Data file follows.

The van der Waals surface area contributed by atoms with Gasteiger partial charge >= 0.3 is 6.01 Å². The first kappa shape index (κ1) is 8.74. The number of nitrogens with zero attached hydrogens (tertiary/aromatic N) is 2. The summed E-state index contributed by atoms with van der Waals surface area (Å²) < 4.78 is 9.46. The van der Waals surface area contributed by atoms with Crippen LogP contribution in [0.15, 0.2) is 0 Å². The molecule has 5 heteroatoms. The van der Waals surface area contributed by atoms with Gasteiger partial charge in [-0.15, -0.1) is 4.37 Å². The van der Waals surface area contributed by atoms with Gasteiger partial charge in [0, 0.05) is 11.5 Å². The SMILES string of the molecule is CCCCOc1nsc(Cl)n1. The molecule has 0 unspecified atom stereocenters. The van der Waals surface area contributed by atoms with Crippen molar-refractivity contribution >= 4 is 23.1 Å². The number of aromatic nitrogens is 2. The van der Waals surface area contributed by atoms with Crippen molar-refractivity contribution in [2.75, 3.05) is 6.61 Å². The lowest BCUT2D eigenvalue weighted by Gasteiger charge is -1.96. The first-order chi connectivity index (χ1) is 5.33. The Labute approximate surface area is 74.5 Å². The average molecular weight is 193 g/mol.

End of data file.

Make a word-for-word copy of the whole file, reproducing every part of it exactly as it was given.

The van der Waals surface area contributed by atoms with Gasteiger partial charge >= 0.3 is 6.01 Å². The first kappa shape index (κ1) is 8.74. The number of nitrogens with zero attached hydrogens (tertiary/aromatic N) is 2. The summed E-state index contributed by atoms with van der Waals surface area (Å²) < 4.78 is 9.46. The van der Waals surface area contributed by atoms with Crippen LogP contribution in [0.15, 0.2) is 0 Å². The molecule has 5 heteroatoms. The van der Waals surface area contributed by atoms with Gasteiger partial charge in [-0.15, -0.1) is 4.37 Å². The van der Waals surface area contributed by atoms with Gasteiger partial charge in [0, 0.05) is 11.5 Å². The SMILES string of the molecule is CCCCOc1nsc(Cl)n1. The molecule has 0 unspecified atom stereocenters. The van der Waals surface area contributed by atoms with Crippen molar-refractivity contribution >= 4 is 23.1 Å². The number of aromatic nitrogens is 2. The van der Waals surface area contributed by atoms with Crippen molar-refractivity contribution in [2.75, 3.05) is 6.61 Å². The lowest BCUT2D eigenvalue weighted by Gasteiger charge is -1.96. The first-order chi connectivity index (χ1) is 5.33. The Labute approximate surface area is 74.5 Å². The average molecular weight is 193 g/mol.